It’s not yet clear, but here are a couple of telling paragraphs from the initial documents, authored by Scott Jenson, a Google employee in product design:
“If we’re successful, there will be many [smart devices] to choose from and that raises an important UX issue. This is where ranking comes in. Today, we are perfectly happy typing ‘tennis’ into a search engine and getting millions of results back, we trust that the first 10 are the best ones. The same applies here. The phone agent can sort by both signal strength as well as personal preference and history, among many other possible factors. Clearly there is lots of work to be done here. We don’t want to minimize this task, but we feel that this simple signal strength ranking can get us very far for the first few versions of this project.
[Regarding spam], search engines today have this issue and are fairly effective and displaying the correct web sites in your search results. That same approach would apply here. Combine that with historical results of who clicks on what and it’s possible to build a fairly robust ranking model and only show the proper devices. However, there is likely much more we can do here and we hope to encourage other ideas on how to solve this problem in a more robust way.
Your job is to make sure that your client’s smart device shows up first on that list; but, before we get caught up in how the future algorithm will work, or how we might track rankings and click-throughs, we first need to get familiar with how the Physical Web works.
Learn How The Physical Web Works
Now, unless you’re a developer, the project may not be very useful as of yet, but it’s worth connecting with your favorite developer to investigate further together and brainstorm some possibilities.
A few things to know for now:
- Mobile App: The mobile app is to be available both for Android and for iOS, though the organizers say it, “tries to not feel like an app. It works in the background so you don’t need to use it actively. It just silently monitors beacons that you can browse when you’re interested.” The idea is that, eventually, it will be a part of every device. (The Android version is currently available but the iOS version is still under internal review.)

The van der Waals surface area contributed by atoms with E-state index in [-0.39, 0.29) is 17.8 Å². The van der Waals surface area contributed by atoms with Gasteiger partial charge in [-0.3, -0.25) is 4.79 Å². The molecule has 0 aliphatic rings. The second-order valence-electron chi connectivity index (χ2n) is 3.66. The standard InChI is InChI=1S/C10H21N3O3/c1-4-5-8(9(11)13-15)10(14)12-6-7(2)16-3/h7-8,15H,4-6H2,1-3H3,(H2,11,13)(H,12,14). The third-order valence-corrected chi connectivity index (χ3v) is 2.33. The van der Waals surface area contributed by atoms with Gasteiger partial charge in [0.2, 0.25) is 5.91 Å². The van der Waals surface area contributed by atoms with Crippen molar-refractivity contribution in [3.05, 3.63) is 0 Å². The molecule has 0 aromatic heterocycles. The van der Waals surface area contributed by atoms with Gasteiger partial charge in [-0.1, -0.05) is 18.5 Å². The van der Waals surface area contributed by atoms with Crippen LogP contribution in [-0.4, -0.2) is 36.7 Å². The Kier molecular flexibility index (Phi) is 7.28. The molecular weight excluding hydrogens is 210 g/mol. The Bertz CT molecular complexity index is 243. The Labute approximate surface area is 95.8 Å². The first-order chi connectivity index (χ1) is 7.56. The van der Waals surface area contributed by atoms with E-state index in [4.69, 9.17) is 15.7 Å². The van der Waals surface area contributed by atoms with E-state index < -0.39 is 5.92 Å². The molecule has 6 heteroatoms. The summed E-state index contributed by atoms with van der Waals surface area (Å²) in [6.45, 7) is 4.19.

- Notifications: Importantly for marketers, the project is founded with the idea of there being no proactive notifications — no push messaging. This means that, as in search, the user will need to virtually look around to see what beacons are nearby. Not having push could be disappointing; but then again, it means the user is in charge and connections will be a strong signal of user intent. That said, the organizers say users will be able to opt in if they’d like to receive notifications.
- Wireless Technology: For testing, the Physical Web will be based on Bluetooth Low Energy (BLE). It won’t likely be the only wireless method used in the long run, but it’s the most ubiquitous and easiest to use to start.
- Web Address: The basic building block of the Physical Web, like the current web, will be the URL.
Head over to physical-web.org for an overview of the project. Then swing by GitHub and download the existing code. Remember that it’s not a Google product, but rather an open source project that Google (apparently the group responsible for the Chrome browser) is contributing to.
Keep an eye out for updates to the Physical Web project as it comes along. You might find yourself on the new frontier of search marketing.
Opinions expressed in this article are those of the guest author and not necessarily Marketing Land. Staff authors are listed here.